King Corn



Balcony Releasing

NEW YORK -- You won't eat corn with the same light heart again after watching this documentary detailing how the vegetable has been co-opted by the food industry in such a way that it is gradually destroying our health. A worthy complement to such thematically related films as "Fast Food Nation" and "Super Size Me," "King Corn" is an eye-opening indictment of modern farming practices. It recently received its theatrical premiere at New York's Cinema Village and is slated to air on PBS in the spring.

The film, directed by Aaron Woolf, revolves around two longtime friends, Curtis Ellis and Ian Cheney, who share a common background: Both had great-grandfathers who were farmers in the small town of Greene, Iowa.

Deciding to see for themselves just how different modern farming has become, the pair set out to grow an acre of corn, chronicling their crop's journey from the fields into the marketplace.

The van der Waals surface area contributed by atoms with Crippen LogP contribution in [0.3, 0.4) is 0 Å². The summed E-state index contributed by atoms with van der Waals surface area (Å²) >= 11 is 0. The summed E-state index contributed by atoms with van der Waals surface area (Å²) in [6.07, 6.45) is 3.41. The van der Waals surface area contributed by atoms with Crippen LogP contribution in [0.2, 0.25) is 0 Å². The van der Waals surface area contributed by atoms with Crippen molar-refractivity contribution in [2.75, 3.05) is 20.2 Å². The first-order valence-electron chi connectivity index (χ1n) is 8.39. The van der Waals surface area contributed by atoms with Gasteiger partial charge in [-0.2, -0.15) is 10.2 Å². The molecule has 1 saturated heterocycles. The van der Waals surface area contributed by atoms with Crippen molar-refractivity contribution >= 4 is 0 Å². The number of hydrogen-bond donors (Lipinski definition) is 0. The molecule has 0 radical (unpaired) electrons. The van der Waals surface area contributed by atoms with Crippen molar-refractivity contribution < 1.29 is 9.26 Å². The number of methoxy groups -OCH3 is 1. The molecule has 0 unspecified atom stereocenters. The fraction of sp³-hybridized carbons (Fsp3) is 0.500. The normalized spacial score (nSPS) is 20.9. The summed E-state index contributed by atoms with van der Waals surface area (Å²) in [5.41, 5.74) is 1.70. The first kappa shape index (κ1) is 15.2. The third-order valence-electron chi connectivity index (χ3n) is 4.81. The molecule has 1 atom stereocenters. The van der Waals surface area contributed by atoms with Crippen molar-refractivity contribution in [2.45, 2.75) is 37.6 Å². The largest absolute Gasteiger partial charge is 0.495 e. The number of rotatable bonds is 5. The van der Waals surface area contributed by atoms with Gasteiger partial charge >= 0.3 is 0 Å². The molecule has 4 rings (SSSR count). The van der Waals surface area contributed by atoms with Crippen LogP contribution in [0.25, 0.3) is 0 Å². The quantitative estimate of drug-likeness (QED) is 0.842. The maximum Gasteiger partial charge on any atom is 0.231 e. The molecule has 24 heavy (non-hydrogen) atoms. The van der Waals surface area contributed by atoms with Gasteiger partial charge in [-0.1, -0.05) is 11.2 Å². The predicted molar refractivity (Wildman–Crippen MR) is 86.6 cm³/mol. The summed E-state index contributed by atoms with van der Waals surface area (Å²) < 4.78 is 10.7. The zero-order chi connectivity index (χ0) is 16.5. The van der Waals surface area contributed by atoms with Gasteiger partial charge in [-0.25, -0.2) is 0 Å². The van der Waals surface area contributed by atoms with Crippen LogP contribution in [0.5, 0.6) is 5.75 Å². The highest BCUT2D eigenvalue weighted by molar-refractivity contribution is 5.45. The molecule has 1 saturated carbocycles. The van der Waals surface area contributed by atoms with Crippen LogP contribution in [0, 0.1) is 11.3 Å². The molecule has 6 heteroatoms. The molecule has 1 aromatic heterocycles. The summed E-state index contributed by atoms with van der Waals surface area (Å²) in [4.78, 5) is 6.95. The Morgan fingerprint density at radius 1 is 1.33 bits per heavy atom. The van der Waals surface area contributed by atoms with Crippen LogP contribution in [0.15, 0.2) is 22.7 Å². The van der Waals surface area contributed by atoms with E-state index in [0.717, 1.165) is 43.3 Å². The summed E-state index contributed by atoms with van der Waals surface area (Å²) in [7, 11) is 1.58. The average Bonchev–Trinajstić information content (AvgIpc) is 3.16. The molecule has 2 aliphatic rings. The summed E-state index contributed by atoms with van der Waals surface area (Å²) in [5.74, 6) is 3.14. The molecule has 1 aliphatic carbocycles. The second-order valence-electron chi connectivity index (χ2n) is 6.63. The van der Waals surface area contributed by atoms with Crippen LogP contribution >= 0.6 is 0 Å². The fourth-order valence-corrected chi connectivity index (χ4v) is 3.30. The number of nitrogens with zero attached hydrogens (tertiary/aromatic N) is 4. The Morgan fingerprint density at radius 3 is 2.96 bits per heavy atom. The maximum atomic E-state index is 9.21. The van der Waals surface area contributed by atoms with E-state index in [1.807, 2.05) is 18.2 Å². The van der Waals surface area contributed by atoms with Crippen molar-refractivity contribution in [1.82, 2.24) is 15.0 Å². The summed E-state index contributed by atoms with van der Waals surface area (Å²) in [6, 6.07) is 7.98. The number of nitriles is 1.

Much of what they encounter, including the herbicides and genetically modified seeds that now are regularly employed, comes as no surprise. What is surprising is the sheer dominance of corn in our lives, in ways most of us don't recognize. It is particularly prevalent in fast food: high-fructose corn syrup is used to sweeten the sodas, the burgers are made from corn-fed beef that is high in fat, and the fries are made with corn oil.

It's thus not surprising that nearly two-thirds of Americans are classified as overweight or obese and that diabetes is sharply on the rise.

The film also delves into the controversial issues of farm subsidies -- former Agriculture Secretary Earl Butz, who initiated the policy, is interviewed -- and the growing corporatization that is destroying the family farm.

At times the docu becomes a little too simplistic -- we probably didn't need to hear from the Brooklyn cabbie who lost 100 pounds after he stopped drinking soda -- and its concentration on its quirky central figures feels more self-indulgent than illuminating. But the overall importance of its message more than compensates for these minor flaws.